A bill before Parliament seeks to put the peddlers of synthetic drugs behind bars for longer.

The Psychoactive Substances Amendment Bill, which would increase the maximum jail time for supplying synthetic drugs from two years to eight years, passed its second reading in Parliament last week.

National and New Zealand First supported it, while Labour, the Greens and Act opposed.

But NZ First justice spokesman Darroch Ball said his party's ongoing support depended on National backing an amendment to boost the maximum prison sentence to 14 years, in line with penalties for Class B drugs such as morphine, opium and ecstasy.

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The move comes at a time when many are questioning whether a punitive approach to curbing illicit drug use actually works and as an increasing number of countries are relaxing drug laws, especially when it comes to cannabis.

So, is the Psychoactive Substances Amendment Bill, which would increase the maximum jail time for supplying synthetic drugs from two years to eight years, going against the tide?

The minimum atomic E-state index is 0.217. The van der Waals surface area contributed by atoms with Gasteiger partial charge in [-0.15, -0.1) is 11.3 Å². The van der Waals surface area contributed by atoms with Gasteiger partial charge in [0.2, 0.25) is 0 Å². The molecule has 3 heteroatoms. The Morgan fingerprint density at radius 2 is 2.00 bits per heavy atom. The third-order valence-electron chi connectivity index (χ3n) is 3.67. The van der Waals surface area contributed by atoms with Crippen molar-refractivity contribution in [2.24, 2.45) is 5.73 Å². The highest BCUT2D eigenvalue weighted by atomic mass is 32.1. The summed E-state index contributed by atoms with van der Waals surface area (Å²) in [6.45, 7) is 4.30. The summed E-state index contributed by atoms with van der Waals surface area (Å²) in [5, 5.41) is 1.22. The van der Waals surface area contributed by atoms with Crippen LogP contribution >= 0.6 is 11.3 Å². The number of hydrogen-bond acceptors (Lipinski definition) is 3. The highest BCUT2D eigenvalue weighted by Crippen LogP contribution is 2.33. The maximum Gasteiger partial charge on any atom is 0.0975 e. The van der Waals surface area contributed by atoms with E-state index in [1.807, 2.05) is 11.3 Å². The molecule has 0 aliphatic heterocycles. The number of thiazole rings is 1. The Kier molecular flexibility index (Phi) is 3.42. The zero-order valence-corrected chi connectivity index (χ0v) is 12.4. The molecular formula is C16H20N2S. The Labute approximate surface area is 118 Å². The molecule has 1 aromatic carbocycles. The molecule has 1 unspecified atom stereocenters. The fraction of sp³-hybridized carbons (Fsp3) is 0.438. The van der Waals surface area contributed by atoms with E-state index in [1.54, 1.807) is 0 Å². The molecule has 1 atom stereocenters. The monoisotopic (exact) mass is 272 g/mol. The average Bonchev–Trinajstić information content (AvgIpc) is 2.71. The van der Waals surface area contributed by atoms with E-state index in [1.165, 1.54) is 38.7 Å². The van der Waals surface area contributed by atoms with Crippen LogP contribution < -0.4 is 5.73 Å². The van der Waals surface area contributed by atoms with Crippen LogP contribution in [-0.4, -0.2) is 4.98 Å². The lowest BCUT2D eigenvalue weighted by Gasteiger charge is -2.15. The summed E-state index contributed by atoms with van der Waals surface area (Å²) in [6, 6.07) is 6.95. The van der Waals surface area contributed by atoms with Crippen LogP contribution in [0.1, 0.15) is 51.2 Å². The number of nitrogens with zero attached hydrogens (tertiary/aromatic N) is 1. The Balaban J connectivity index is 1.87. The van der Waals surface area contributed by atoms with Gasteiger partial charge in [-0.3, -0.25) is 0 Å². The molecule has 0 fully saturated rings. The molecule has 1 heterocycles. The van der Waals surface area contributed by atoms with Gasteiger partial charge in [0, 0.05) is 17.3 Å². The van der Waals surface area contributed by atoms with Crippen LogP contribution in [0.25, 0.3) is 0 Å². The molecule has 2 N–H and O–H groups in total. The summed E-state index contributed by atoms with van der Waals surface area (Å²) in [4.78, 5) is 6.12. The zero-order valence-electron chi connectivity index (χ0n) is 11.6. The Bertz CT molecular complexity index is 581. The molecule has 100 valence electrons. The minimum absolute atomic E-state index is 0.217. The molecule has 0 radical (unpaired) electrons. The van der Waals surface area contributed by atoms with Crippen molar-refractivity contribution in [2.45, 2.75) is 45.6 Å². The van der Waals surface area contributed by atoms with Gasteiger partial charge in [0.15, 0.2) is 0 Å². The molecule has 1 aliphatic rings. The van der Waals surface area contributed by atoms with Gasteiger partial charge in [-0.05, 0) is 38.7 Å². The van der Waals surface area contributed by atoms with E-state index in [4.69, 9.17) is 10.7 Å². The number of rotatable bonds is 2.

Perhaps, but for a good reason.

Up to 45 people have died through using synthetic cannabis in the year to June. That compared to only two deaths in the previous five years and, as a result, Cabinet is seeking urgent advice over the spike in fatalities.

The bill is needed to show the country is taking a hard stance on a drug that is causing extreme harm.

The bill might not be perfect, and Ball even agreed that it may do little to stop the harm from synthetic drugs.

"But that doesn't mean we shouldn't be taking a hard stance on those manufacturers and those dealers."

And that's the point.

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Yes, a multi-agency approach is needed for the broader issues of why people choose to use these substances, but those who deal synthetic drugs, who are aware of the extreme harm they cause, need to be held to account for profiting from other's misery.